Esteves was one of several Newark principals, teachers, and parents who told Chalkbeat they are not surprised about the results of a recent study that found test scores dropped sharply in the years immediately following the changes but then bounced back. By 2016, it found Newark students were making greater gains on English tests than they were in 2011.

Funded by the Chan Zuckerberg Initiative and conducted by Harvard researchers, the study also found the reforms had no impact on student math scores.

And while many Newark families and school leaders agree with the study’s conclusion — that students are making more progress now — they had very different ideas about what may have caused the initial declines, and why English growth was more obvious than math.

Supported by $200 million in private philanthropy, former superintendent Cami Anderson and other New Jersey officials in 2011 sought to make significant changes to the education landscape in Newark, where one third of more than 50,000 students attend privately managed charter schools. Their headline-grabbing reforms included a new teachers union contract with merit-based bonuses; the universal enrollment system; closing some schools; expanding charter schools; hiring new principals; requiring some teachers to reapply for their jobs; and lengthening the day at some struggling schools.

Brad Haggerty, the district’s chief academic officer, said the initial drop in student performance coincided with the district’s introduction of a host of changes: new training materials, evaluations, and curricula aligned to the Common Core standards but not yet assessed by the state’s annual test. That was initially a lot for educators to handle at once, he said, but teacher have adjusted to the changes and new standards.

“Over time our teaching cadre, our faculty across the entire district got stronger,” said Haggerty, who arrived as a special assistant to the superintendent in 2011.

But some in Newark think the district’s changes have had longer-lasting negative consequences.

“We’ve had a lot of casualties. We lost great administrators, teachers,” said Bashir Akinyele, a Weequahic High School history teacher. “There have been some improvements but there were so many costs.”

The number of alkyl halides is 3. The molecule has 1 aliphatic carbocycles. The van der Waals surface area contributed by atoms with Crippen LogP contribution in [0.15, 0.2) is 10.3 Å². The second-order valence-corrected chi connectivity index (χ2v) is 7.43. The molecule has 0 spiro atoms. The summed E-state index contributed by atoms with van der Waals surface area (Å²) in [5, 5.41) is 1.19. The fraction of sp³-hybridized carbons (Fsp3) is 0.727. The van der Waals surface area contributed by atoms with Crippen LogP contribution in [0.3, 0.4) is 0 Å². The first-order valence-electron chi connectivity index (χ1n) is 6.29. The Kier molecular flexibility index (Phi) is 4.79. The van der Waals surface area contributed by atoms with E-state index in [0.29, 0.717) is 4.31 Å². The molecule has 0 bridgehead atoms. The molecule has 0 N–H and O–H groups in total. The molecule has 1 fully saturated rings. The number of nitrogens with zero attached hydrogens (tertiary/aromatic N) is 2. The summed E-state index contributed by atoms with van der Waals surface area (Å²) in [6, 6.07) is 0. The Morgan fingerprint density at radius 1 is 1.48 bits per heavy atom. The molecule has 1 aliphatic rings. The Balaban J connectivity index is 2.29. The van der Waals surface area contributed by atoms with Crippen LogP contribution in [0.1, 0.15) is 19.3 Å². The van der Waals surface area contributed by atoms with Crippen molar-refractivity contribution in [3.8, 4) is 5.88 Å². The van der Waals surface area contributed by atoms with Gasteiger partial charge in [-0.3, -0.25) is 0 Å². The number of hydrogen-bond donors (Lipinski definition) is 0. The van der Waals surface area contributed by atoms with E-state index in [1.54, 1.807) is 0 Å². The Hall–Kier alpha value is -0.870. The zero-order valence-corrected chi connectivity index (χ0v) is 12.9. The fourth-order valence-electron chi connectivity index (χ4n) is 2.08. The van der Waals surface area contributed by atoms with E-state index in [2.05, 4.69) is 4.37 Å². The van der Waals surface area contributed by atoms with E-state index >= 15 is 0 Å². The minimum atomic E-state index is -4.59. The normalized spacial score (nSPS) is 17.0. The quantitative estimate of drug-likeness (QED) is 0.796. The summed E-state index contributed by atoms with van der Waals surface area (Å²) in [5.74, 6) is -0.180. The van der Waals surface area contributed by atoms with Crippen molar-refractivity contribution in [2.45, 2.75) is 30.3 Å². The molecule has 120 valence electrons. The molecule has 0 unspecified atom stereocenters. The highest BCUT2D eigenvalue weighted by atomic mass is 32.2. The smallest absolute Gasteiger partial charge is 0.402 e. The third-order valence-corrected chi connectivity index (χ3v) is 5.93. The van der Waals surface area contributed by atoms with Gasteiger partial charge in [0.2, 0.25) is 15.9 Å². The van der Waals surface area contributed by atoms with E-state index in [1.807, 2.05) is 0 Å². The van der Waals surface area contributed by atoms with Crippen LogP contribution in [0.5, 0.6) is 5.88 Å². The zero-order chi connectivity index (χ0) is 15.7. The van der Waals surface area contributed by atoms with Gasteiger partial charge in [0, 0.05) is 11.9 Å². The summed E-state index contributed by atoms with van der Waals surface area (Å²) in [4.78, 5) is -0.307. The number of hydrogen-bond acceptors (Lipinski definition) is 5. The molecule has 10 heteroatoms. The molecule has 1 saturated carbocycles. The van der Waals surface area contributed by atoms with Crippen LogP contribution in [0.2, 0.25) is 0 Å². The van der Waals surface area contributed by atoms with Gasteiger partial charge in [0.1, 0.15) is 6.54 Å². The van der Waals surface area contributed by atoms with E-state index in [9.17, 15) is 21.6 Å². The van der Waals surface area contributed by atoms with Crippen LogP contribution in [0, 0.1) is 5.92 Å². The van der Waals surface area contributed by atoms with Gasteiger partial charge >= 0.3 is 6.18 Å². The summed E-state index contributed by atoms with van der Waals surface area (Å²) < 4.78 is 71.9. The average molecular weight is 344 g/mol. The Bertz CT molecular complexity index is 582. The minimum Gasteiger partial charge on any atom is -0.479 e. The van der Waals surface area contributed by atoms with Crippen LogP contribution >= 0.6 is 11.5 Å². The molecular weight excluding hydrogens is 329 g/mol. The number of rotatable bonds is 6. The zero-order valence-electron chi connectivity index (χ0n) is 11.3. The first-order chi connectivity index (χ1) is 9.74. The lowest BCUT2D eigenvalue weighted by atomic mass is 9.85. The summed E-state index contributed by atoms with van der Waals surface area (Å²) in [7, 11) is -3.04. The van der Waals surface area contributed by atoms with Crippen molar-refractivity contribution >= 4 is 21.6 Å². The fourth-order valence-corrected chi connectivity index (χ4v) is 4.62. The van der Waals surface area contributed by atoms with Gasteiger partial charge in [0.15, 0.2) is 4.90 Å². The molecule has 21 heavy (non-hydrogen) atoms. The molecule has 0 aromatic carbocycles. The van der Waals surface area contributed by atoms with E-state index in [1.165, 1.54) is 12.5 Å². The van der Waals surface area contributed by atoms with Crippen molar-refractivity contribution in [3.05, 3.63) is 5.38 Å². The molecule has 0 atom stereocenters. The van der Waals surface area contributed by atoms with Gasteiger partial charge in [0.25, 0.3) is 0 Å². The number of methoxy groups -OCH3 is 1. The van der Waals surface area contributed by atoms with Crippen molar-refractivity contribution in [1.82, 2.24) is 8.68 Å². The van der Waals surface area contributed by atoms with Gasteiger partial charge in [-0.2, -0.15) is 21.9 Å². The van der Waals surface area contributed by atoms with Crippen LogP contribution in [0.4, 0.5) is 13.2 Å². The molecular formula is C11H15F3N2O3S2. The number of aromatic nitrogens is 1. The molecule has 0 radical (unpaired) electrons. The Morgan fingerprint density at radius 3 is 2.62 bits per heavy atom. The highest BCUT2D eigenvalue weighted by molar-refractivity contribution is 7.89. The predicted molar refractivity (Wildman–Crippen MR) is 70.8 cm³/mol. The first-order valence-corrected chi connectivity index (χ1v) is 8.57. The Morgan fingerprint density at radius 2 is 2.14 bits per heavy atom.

Those costs included the loss of veteran teachers who were driven out by officials’ attempts to change teacher evaluations and make changes to schools’ personnel at the same time, according to Sheila Montague, a former school board candidate who spent two decades teaching in Newark Public Schools before losing her position during the changes.

“You started to see experienced, veteran teachers disappearing,” said Montague, who left the school system after being placed in the district’s pool of educators without a job in a school. “In many instances, there were substitute teachers in the room. Of course, the delivery of instruction wasn’t going to even be comparable.”

The district said it retains about 95 percent of its highly-rated teachers.

As for why the study found that Newark’s schools were seeing more success improving English skills than math, it’s a pattern that Esteves, the Park Elementary principal, says she saw firsthand.

While the share of students who passed the state English exam at Park rose 13 percentage points between the 2014-2015 and 2015-2016 school years, the share of students who were proficient in math only rose 3 percentage points in that time frame.

“[Math is] where we felt we were creeping up every year, but not having a really strong year,” she said. “I felt like there was something missing in what we were doing that could really propel the children forward.”

To improve Park students’ math skills, Esteves asked teachers to assign “math exemplars,” twice-a-month assignments that probed students’ understanding of concepts. Last year, Park’s passing rate on the state math test jumped 12 percentage points, to 48 percent.

While Newark students have made progress, families and school leaders said they want to the district to make even more gains.

Test scores in Newark “have improved, but they are still not where they are supposed to be,” said Demetrisha Barnes, whose niece attends KIPP Seek Academy. “Are they on grade level? No.”

Chalkbeat is expanding to Newark, and we’re looking for a reporter to lead our efforts there. Think it should be you? Apply here.  

Who Is In Charge

Indianapolis Public Schools board gives superintendent Ferebee raise, bonus

PHOTO: Dylan Peers McCoy
Lewis Ferebee

Indianapolis Public Schools Superintendent Lewis Ferebee is getting a $4,701 raise and a bonus of $28,000.

The board voted unanimously to approve both. The raise is a 2.24 percent salary increase. It is retroactive to July 1, 2017. Ferebee’s total pay this year, including the bonus, retirement contributions and a stipend for a car, will be $286,769. Even though the bonus was paid this year, it is based on his performance last school year.

The board approved a new contract Tuesday that includes a raise for teachers.

The bonus is 80 percent of the total — $35,000 — he could have received under his contract. It is based on goals agreed to by the superintendent and the board.

These are performance criteria used to determine the superintendent’s bonus are below: